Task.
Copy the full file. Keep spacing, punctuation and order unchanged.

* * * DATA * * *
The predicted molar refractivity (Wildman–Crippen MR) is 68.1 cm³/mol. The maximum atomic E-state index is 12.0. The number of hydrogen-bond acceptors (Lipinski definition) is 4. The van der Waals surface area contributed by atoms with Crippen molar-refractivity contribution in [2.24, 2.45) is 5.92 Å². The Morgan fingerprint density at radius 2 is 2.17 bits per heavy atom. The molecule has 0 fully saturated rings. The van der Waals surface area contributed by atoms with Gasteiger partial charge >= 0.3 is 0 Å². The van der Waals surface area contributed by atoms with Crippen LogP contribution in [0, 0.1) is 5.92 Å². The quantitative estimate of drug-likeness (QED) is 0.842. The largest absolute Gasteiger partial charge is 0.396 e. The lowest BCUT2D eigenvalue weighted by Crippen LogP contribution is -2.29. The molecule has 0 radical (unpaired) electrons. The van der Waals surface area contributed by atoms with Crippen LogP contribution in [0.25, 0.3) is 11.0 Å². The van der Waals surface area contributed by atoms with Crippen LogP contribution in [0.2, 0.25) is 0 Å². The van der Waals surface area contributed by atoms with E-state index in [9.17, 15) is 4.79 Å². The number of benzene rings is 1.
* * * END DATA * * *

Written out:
The predicted molar refractivity (Wildman–Crippen MR) is 68.1 cm³/mol. The maximum atomic E-state index is 12.0. The number of hydrogen-bond acceptors (Lipinski definition) is 4. The van der Waals surface area contributed by atoms with Crippen molar-refractivity contribution in [2.24, 2.45) is 5.92 Å². The Morgan fingerprint density at radius 2 is 2.17 bits per heavy atom. The molecule has 0 fully saturated rings. The van der Waals surface area contributed by atoms with Gasteiger partial charge >= 0.3 is 0 Å². The van der Waals surface area contributed by atoms with Crippen LogP contribution in [0, 0.1) is 5.92 Å². The quantitative estimate of drug-likeness (QED) is 0.842. The largest absolute Gasteiger partial charge is 0.396 e. The lowest BCUT2D eigenvalue weighted by Crippen LogP contribution is -2.29. The molecule has 0 radical (unpaired) electrons. The van der Waals surface area contributed by atoms with Crippen LogP contribution in [0.25, 0.3) is 11.0 Å². The van der Waals surface area contributed by atoms with Crippen LogP contribution in [0.2, 0.25) is 0 Å². The van der Waals surface area contributed by atoms with E-state index in [9.17, 15) is 4.79 Å². The number of benzene rings is 1.